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29/11/2015 Tufty's Shack: 2016 Crystal Ball

25/03/2014 The Sense in his Sacrifice

09/12/2013 F1 End-of-Term Report

15/11/2013 Silly Season 2014 [Edition 3]

15/09/2013 Tufty's Shack: GP2 Season Climax

30/08/2013 Tufty's Shack: GP3 Season Climax

19/08/2013 Tufty's Shack: Silly Season [Edition 2]

23/07/2013 Tufty's Shack: Silly Season [Edition 1]

26/03/2013 Formula One: A Team Sport?

03/02/2013 'Tuftys Point' - Red Bull

03/02/2013 'Tuftys Point' - Sauber

03/02/2013 'Tuftys Point' - Ferrari

03/02/2013 'Tuftys Point' - Force India

31/01/2013 'Tuftys Point' - McLaren

30/01/2013 'Tuftys Point' - Team Lotus

16/01/2013 Monesupermarket.com Driver of the Year

29/11/2012 FOFA Christmas Competition, in association with FreestyleXtreme

14/10/2012 Title Talk

21/09/2012 A Highlight in Spa!

14/04/2012 Tuftys Shack Episode 14

22/03/2012 Sepang Circuit Preview

15/03/2012 Muddy Waters Greet Us For 2012

14/03/2012 Albert Park Circuit Preview

25/02/2012 Formula One™ Winter Testing – Jerez 2012

19/01/2012 Tufty's 2012 Predictions‏

Should teams be allowed to change their names?
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Last week the FIA confirmed that ‘Renault’, ‘Lotus’ and ‘Virgin’ were allowed to change their names to Lotus, Caterham and Marussia respectively. But whilst these name changes were approved, should teams actually be allowed to change their names?

There is no doubt; Formula One is big business. It is regularly cited as the most expensive sport in the world and it’s not hard to see why - it’s the sponsors that are plastered over every car that give the teams their money. As such, it’s not uncommon to see a team with a ‘title sponsor’ - the company that pays more than the rest so that their name is more prominent on the car. For example, McLaren’s official name is actually Vodafone McLaren Mercedes. Having sponsors on the cars is not a problem, but I’m not so sure if they should be allowed to encroach into the team’s actual name. There is, however, a blurred line between what should and what should not be allowed. When Honda sold their team off at the end of 2008 to Ross Brawn, there was no doubt that it should no longer be called Honda. Brawn even wanted to rename the team Tyrrell, as the squad had originally been known, until he decided to have his own name above the door. In this situation, a name change was necessary and just. But what of the most recent examples - should they have been allowed?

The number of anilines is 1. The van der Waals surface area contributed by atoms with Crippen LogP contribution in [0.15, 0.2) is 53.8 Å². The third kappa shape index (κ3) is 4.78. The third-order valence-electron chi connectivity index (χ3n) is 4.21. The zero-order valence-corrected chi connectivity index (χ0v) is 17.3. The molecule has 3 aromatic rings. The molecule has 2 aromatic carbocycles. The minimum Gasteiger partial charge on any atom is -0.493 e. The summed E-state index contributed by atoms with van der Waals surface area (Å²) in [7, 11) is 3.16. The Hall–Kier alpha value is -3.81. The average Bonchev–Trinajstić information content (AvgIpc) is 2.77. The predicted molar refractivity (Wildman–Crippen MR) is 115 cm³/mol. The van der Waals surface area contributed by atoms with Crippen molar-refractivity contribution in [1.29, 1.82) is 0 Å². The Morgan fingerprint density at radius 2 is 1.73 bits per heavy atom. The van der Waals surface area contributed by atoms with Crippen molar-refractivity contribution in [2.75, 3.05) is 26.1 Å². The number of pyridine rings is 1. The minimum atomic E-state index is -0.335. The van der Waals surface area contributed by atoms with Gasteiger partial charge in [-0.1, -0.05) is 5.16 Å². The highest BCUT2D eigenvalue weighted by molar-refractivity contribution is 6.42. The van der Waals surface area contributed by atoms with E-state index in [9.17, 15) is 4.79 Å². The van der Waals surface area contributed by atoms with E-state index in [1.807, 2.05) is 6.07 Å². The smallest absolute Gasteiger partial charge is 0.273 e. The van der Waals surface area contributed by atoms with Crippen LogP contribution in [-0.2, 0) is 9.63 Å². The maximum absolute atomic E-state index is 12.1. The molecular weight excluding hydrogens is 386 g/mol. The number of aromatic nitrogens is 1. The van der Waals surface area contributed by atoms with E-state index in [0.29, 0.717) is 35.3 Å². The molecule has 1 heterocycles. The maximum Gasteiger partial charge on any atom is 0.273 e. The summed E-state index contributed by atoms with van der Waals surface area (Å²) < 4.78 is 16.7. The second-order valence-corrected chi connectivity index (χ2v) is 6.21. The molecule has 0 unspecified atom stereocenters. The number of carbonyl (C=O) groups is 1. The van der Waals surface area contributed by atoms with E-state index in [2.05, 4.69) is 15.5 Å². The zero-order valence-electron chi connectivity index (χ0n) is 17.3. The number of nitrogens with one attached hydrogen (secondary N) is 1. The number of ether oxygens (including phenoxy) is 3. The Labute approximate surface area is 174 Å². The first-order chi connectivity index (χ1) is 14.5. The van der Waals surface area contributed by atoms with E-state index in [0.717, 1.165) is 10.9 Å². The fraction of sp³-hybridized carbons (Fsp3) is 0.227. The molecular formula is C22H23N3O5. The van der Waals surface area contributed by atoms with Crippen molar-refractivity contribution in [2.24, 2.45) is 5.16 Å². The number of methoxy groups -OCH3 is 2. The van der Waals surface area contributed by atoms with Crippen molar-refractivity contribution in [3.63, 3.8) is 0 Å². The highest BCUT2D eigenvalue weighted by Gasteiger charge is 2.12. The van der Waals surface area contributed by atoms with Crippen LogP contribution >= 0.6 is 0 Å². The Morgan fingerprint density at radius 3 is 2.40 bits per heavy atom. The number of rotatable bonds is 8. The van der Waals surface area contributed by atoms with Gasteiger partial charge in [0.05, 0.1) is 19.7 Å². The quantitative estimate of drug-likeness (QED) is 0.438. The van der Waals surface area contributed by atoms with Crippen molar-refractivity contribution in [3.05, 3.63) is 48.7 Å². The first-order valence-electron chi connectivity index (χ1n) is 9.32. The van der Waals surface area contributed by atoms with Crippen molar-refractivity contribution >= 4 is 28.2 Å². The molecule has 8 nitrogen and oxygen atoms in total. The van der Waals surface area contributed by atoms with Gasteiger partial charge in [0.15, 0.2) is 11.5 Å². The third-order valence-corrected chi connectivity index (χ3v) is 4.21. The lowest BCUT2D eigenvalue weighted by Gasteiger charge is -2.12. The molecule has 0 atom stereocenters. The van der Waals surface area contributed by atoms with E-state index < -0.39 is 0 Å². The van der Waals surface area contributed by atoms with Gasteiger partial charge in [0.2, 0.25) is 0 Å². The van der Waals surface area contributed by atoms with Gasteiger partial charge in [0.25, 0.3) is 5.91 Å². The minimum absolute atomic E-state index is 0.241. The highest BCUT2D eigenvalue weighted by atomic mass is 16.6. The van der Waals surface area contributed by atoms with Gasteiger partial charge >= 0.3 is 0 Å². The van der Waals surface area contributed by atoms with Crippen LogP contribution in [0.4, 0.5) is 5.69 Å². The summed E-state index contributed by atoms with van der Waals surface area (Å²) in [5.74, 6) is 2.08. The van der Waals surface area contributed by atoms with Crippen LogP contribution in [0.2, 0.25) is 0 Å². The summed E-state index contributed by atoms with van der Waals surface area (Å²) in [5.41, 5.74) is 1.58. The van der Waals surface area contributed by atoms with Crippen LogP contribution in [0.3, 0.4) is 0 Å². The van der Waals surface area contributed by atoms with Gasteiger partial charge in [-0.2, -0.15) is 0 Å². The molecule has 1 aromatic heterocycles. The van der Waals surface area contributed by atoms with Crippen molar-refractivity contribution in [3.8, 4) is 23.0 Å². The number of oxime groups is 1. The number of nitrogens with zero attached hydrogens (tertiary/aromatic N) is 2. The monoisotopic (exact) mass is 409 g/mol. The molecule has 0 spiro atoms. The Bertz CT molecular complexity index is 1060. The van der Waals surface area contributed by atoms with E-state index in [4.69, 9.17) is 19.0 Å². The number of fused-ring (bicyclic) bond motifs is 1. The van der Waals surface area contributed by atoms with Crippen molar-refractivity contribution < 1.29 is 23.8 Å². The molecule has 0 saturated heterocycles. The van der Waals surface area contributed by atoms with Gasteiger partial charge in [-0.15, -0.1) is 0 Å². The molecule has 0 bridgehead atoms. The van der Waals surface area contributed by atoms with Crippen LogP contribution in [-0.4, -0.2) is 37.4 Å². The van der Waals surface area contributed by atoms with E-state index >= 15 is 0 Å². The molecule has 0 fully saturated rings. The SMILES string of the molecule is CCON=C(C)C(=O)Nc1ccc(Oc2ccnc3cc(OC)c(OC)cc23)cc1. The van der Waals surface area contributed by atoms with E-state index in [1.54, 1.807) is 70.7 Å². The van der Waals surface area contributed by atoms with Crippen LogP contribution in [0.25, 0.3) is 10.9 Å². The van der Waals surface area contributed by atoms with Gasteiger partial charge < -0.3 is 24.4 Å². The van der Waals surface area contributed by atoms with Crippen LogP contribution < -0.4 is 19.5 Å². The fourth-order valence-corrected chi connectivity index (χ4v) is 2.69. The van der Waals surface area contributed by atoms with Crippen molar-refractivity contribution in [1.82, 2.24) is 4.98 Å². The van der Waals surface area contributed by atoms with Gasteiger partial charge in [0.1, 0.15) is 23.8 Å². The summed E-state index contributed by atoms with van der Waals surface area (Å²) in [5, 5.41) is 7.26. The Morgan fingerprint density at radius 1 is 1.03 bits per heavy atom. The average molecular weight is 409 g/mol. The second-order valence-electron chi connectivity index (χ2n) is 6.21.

Firstly, we should deal with the Virgin team’s name - Virgin Racing, as it is currently known, will be called Marussia Racing. Technically, this is in fact a benefit to the team; they are now named after a car company and not just a franchise. But the squad (which was one of the new entries for 2010), who have spent two years trying to build their brand in Formula One, now has to change their name and start all over again. It is worth remembering, too, that the team used to be called Manor Motorsport - a much more fitting name for the outfit and one which this writer thinks they should have kept. But money talks, and it is only this that determines whether a team will change its name or not.

Meanwhile, the Lotus vs. Lotus saga has been rumbling on for what feels like an eternity. To complicate matters, the Lotus car company and Team Lotus, which were always kept separate entities by Colin

Chapman, were sold off to different people years ago. Therefore, it was technically legal for both teams to be called Lotus. However, the other teams intervened, seeing it was bad for the sport; a casual viewer would be more than confused to see two teams of the same name on the grid. However, whether the solution that has been proposed and approved is right is a different story. Team Lotus were called Lotus from being set-up. Renault, which has always been known as Renault, were sponsored by the Lotus car company which has nothing to do with Team Lotus. Confused yet? In my opinion, I feel that Renault should have stayed as Renault, despite the French car company now no longer having anything to with the team apart from engine production.

In conclusion, it doesn’t really matter what I think - it’s the money of the sponsors that bothers the teams. Whether this is just or not is subject to debate, but until the teams care more about the fans than their money, that will be the case.

Jonny Whitney



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